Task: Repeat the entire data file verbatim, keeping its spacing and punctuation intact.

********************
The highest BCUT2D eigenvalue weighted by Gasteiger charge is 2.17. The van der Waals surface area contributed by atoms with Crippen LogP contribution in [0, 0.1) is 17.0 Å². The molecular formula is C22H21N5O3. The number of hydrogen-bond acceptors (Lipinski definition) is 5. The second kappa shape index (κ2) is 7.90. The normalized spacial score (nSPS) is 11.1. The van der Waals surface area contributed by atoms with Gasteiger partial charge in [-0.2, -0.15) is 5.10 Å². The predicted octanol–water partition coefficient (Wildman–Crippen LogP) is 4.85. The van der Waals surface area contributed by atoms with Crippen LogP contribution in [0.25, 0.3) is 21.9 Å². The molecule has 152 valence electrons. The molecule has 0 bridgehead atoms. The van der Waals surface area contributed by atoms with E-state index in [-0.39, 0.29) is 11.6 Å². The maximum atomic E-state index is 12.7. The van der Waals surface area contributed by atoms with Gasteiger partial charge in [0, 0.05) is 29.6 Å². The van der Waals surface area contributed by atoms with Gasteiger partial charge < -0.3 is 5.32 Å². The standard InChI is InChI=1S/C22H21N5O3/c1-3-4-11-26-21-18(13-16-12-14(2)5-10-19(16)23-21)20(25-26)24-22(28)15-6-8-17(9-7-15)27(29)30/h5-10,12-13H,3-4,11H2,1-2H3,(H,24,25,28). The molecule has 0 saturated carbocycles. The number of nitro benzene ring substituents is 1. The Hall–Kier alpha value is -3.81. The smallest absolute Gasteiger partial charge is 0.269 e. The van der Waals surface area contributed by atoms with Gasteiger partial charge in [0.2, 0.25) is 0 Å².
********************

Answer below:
The highest BCUT2D eigenvalue weighted by Gasteiger charge is 2.17. The van der Waals surface area contributed by atoms with Crippen LogP contribution in [0, 0.1) is 17.0 Å². The molecular formula is C22H21N5O3. The number of hydrogen-bond acceptors (Lipinski definition) is 5. The second kappa shape index (κ2) is 7.90. The normalized spacial score (nSPS) is 11.1. The van der Waals surface area contributed by atoms with Gasteiger partial charge in [-0.2, -0.15) is 5.10 Å². The predicted octanol–water partition coefficient (Wildman–Crippen LogP) is 4.85. The van der Waals surface area contributed by atoms with Crippen LogP contribution in [0.25, 0.3) is 21.9 Å². The molecule has 152 valence electrons. The molecule has 0 bridgehead atoms. The van der Waals surface area contributed by atoms with E-state index in [-0.39, 0.29) is 11.6 Å². The maximum atomic E-state index is 12.7. The van der Waals surface area contributed by atoms with Gasteiger partial charge in [0, 0.05) is 29.6 Å². The van der Waals surface area contributed by atoms with Gasteiger partial charge < -0.3 is 5.32 Å². The standard InChI is InChI=1S/C22H21N5O3/c1-3-4-11-26-21-18(13-16-12-14(2)5-10-19(16)23-21)20(25-26)24-22(28)15-6-8-17(9-7-15)27(29)30/h5-10,12-13H,3-4,11H2,1-2H3,(H,24,25,28). The molecule has 0 saturated carbocycles. The number of nitro benzene ring substituents is 1. The Hall–Kier alpha value is -3.81. The smallest absolute Gasteiger partial charge is 0.269 e. The van der Waals surface area contributed by atoms with Gasteiger partial charge in [0.2, 0.25) is 0 Å².